Representative 18F-FDG PET images before treatment and at the time recurrence was diagnosed are presented in Figure 3.

molecular-genetic-medicine-female-patient

Figure 3: A 65-year-old female patient with recurrence 6 months after steroid therapy for cardiac sarcoidosis. Maximum intensity 18F-fluorodeoxyglucose positron emission tomography projection images before steroid therapy (left) and 6 months after steroid therapy (lower right) are presented. The left ventricular ejection fraction and maximum standardized uptake value (SUVmax) in the left ventricular (LV) wall, right ventricular (RV) wall, and the mediastinal and hilar lymph nodes (LNs) before treatment were 25%, 4.4, 1.6, and 5.5, respectively. The SUVmax in the LV wall, RV wall, and the mediastinal and hilar LNs at recurrence were 8.7, 1.8, and 2.5, respectively.

The disease progression of sarcoidosis leads to decreased mediastinal involvement and increased parenchymal involvement. Aysun Yakar et al. reported that in sarcoidosis without cardiac involvement, mediastinal LN 18F-FDG accumulation decreases as the disease progresses [24]. We hypothesize that cardiac sarcoidosis with highly remaining 18F-FDG accumulation in mediastinal and hilar LNs implies a high degree of sarcoidosis activity. 18F-FDG accumulation in the mediastinal and hilar LNs may be associated with the degree to which CS is refractory and not directly reflect cardiac dysfunction.

Interestingly, the SUVmax in mediastinal and hilar LNs at recurrence was significantly lower than before treatment, while there was no significant difference in the LV or RV wall SUVmax between the two examinations. In the CS recurrence group, a decreased SUVmax in mediastinal and hilar LNs was not a sign of treatment response. There might be a difference in the treatment response between the myocardium and LNs.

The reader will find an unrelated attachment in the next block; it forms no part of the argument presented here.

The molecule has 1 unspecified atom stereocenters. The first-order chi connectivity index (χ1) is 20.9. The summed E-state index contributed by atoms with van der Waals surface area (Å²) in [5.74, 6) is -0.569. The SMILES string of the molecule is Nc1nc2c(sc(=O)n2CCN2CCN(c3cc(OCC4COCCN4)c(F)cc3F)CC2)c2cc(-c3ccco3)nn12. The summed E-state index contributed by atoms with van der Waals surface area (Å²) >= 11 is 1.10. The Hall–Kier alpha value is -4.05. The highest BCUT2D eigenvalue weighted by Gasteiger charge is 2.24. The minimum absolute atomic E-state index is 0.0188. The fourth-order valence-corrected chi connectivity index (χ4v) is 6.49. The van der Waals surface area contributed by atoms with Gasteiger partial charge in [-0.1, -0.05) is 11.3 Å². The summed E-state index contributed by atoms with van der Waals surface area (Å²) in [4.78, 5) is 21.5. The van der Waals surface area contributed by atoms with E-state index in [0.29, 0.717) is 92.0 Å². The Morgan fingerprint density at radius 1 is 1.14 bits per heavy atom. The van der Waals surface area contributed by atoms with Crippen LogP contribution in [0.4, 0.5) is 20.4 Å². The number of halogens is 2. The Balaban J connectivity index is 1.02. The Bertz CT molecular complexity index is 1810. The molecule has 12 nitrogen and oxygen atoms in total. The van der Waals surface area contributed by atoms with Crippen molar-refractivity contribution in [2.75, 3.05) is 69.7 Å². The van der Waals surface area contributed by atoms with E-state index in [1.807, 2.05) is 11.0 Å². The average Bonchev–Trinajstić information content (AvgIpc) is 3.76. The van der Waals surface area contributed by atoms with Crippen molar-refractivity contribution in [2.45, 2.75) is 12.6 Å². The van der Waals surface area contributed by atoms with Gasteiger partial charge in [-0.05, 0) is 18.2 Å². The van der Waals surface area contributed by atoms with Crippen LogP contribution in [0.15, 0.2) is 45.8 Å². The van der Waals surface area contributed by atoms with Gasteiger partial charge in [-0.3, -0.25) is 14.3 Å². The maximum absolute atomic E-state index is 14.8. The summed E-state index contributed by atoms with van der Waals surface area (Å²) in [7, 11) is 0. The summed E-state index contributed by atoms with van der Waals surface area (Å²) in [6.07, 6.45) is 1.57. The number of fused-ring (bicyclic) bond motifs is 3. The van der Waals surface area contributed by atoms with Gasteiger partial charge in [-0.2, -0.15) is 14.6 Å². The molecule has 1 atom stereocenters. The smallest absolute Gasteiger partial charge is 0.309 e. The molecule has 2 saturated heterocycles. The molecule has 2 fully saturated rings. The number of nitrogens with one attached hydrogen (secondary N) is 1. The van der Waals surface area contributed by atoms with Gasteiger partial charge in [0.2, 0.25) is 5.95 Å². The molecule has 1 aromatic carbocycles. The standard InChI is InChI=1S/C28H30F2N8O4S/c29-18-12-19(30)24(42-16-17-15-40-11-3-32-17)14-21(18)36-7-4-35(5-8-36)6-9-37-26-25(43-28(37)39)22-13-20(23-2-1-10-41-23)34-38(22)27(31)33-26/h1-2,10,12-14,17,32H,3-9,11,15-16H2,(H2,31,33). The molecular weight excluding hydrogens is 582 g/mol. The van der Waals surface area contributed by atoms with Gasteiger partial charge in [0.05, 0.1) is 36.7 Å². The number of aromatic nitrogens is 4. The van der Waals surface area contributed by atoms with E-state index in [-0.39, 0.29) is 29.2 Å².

LV and RV wall SUVmax values were not independent risk factors for CS recurrence. A possible explanation on 18F-FDG accumulation in the LV wall is the passage from the active inflammatory phase to the chronic phase. CS in chronic phase does not necessarily show as high 18F-FDG accumulation in LV wall as in active inflammatory phase because of fibrosis of myocardium. Thus, it might to be difficult to evaluate disease progression of CS only by mean of SUVmax values of 18F-FDG accumulation in LV wall. With respect to 18F-FDG accumulation in RV wall, a recent study reported that increased RV 18F-FDG accumulation reflects RV pressure overload or pulmonary hypertension [25].

All patients were maintained on a low-carbohydrate and high-fat diet for a period of 6 hours, followed by fasting for 18 hours before 18FFDG injection. As this protocol is known to inhibit physiological myocardial uptake [22,23], we believe that our evaluation of myocardial 18F-FDG uptake here has sufficient validity.

The present study has several limitations. First, the median followup period was 31 months, so it lacks long-term follow-up data to confirm the outcomes of patients who responded to steroid therapy and showed no recurrence during this period. Second, the patients with CS who were analyzed were relatively few and recruited from a single center. Further studies are needed to confirm our hypotheses by evaluating the outcomes of patients with CS in multicenter studies with longer follow-up periods.

Conclusion

In conclusion, the 18F-FDG PET SUVmax in mediastinal and hilar LNs was a significant risk factor for recurrence of CS. 18F-FDG accumulation in mediastinal and hilar LNs may be a useful biomarker to predict CS recurrence and facilitate the clinical management of patients with CS.